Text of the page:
During Bobby Jindal's ill fated run for the Oval Office in 2016, one national reporter referred to the former Governor as 'the first Louisianan to seek the White House." That, as a matter of fact, is not quite true. More than eighty years ago one of the most powerful Chief Executives in the history of of our state almost made a run...against the man considered to be one of the giants of American history.

That man was Louisiana Governor Huey Long. It was 1935 and the USA was still in the depths of the Great Depression, an economic disaster that brought particular hardship to the South. And the now-Senator Long was gaining national attention with his "Share the Wealth Society." From the site hueylong.com:

"By 1935, Huey’s Share Our Wealth Society had over 7.5 million members in 27,000 clubs across the country. Long's Senate office was flooded with thousands of letters daily, prompting him to hire 32 typists, who worked around the clock to respond to the fan mail. As the nation’s third most photographed man (after FDR and celebrity aviator Charles Lindberg)..."

Long's ambitions to make a run for the White House were well know, especially to its then-current resident - and fellow Democrat Franklin Roosevelt. Again, from hueylong.com:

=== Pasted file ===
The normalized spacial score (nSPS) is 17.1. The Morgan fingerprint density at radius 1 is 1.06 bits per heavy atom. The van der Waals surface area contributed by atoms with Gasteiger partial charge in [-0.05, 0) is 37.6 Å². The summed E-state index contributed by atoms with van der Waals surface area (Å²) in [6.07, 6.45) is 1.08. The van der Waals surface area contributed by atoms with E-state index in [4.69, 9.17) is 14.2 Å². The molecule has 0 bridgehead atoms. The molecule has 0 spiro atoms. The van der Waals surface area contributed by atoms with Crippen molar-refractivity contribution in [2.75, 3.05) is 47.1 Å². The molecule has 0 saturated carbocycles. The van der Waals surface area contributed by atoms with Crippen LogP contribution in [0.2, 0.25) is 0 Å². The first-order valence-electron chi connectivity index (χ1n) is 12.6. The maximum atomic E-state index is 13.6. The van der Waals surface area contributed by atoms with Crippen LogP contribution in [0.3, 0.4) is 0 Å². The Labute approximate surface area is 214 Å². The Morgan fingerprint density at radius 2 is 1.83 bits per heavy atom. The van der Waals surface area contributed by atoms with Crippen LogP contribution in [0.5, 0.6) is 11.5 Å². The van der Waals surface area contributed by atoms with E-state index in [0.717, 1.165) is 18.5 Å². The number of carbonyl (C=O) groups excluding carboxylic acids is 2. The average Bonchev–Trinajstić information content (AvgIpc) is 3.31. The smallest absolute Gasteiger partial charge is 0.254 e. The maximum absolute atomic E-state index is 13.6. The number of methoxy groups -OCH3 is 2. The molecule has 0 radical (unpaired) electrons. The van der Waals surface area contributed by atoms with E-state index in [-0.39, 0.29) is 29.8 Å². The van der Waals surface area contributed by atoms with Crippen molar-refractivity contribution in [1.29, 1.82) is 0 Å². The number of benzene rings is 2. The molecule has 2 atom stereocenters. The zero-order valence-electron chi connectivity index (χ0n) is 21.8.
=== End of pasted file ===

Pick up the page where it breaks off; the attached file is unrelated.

"To Roosevelt, however, Huey was 'one of the two most dangerous men in America.' Roosevelt sought to undercut Huey’s clout by putting Huey’s enemies in charge of federal spending and patronage in Louisiana. He ordered unproductive investigations by the Internal Revenue Service and the FBI into Huey’s finances and other dealings."

The President's efforts to undermine Long proved fruitless, and national polls - the first of their kind - showed that Huey was, in fact, a real threat to another FDR term. In August of 1935, Huey tosses his hat into the ring.

But those dreams came to an end about a month later, when Long was shot at the state capitol in Baton Rouge by assassin Carl Weiss (or accidentally by his own bodyguards, depending on whose account you believe).

So, could Long have mounted a serious threat to the sitting President? Or would the Louisianian have been crushed by FDR and the party machine? Well, here's a little food for thought: In 1934 the ex-governor gave a speech in Philadelphia to a crowd of more than 15,000. One local political boss was quoted as saying that Long "could get more than 250,000 votes" in his district alone.


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